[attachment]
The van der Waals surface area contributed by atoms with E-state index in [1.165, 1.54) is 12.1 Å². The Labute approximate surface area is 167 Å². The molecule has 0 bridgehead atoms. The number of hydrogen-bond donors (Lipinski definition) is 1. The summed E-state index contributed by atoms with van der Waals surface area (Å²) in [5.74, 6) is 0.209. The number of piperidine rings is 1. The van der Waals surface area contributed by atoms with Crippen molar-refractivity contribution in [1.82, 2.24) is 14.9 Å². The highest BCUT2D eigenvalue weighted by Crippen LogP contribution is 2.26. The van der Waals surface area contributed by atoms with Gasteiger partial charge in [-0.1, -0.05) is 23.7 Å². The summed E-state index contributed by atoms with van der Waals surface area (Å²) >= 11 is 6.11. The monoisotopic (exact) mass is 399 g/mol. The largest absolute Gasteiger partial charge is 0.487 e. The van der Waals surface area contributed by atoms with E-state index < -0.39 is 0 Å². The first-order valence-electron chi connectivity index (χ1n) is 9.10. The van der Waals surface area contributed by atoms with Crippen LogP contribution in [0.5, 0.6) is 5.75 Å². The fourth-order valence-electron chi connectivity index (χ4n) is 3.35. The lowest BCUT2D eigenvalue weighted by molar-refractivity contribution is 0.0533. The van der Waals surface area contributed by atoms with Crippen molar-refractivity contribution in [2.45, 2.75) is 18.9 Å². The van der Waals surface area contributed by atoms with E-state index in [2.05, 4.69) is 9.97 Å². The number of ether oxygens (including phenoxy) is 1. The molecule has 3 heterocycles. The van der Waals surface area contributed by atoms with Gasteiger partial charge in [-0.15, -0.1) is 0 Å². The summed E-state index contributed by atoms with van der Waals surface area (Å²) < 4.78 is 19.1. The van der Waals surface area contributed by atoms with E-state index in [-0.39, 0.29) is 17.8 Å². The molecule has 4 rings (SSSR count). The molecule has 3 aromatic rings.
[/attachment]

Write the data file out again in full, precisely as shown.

The van der Waals surface area contributed by atoms with E-state index in [1.165, 1.54) is 12.1 Å². The Labute approximate surface area is 167 Å². The molecule has 0 bridgehead atoms. The number of hydrogen-bond donors (Lipinski definition) is 1. The summed E-state index contributed by atoms with van der Waals surface area (Å²) in [5.74, 6) is 0.209. The number of piperidine rings is 1. The van der Waals surface area contributed by atoms with Crippen molar-refractivity contribution in [1.82, 2.24) is 14.9 Å². The highest BCUT2D eigenvalue weighted by Crippen LogP contribution is 2.26. The van der Waals surface area contributed by atoms with Gasteiger partial charge in [-0.1, -0.05) is 23.7 Å². The summed E-state index contributed by atoms with van der Waals surface area (Å²) >= 11 is 6.11. The monoisotopic (exact) mass is 399 g/mol. The largest absolute Gasteiger partial charge is 0.487 e. The van der Waals surface area contributed by atoms with E-state index < -0.39 is 0 Å². The first-order valence-electron chi connectivity index (χ1n) is 9.10. The van der Waals surface area contributed by atoms with Crippen LogP contribution in [0.5, 0.6) is 5.75 Å². The fourth-order valence-electron chi connectivity index (χ4n) is 3.35. The lowest BCUT2D eigenvalue weighted by molar-refractivity contribution is 0.0533. The van der Waals surface area contributed by atoms with Crippen molar-refractivity contribution in [2.45, 2.75) is 18.9 Å². The van der Waals surface area contributed by atoms with E-state index in [2.05, 4.69) is 9.97 Å². The number of ether oxygens (including phenoxy) is 1. The molecule has 3 heterocycles. The van der Waals surface area contributed by atoms with Gasteiger partial charge in [-0.15, -0.1) is 0 Å². The summed E-state index contributed by atoms with van der Waals surface area (Å²) < 4.78 is 19.1. The van der Waals surface area contributed by atoms with E-state index in [-0.39, 0.29) is 17.8 Å². The molecule has 4 rings (SSSR count). The molecule has 3 aromatic rings.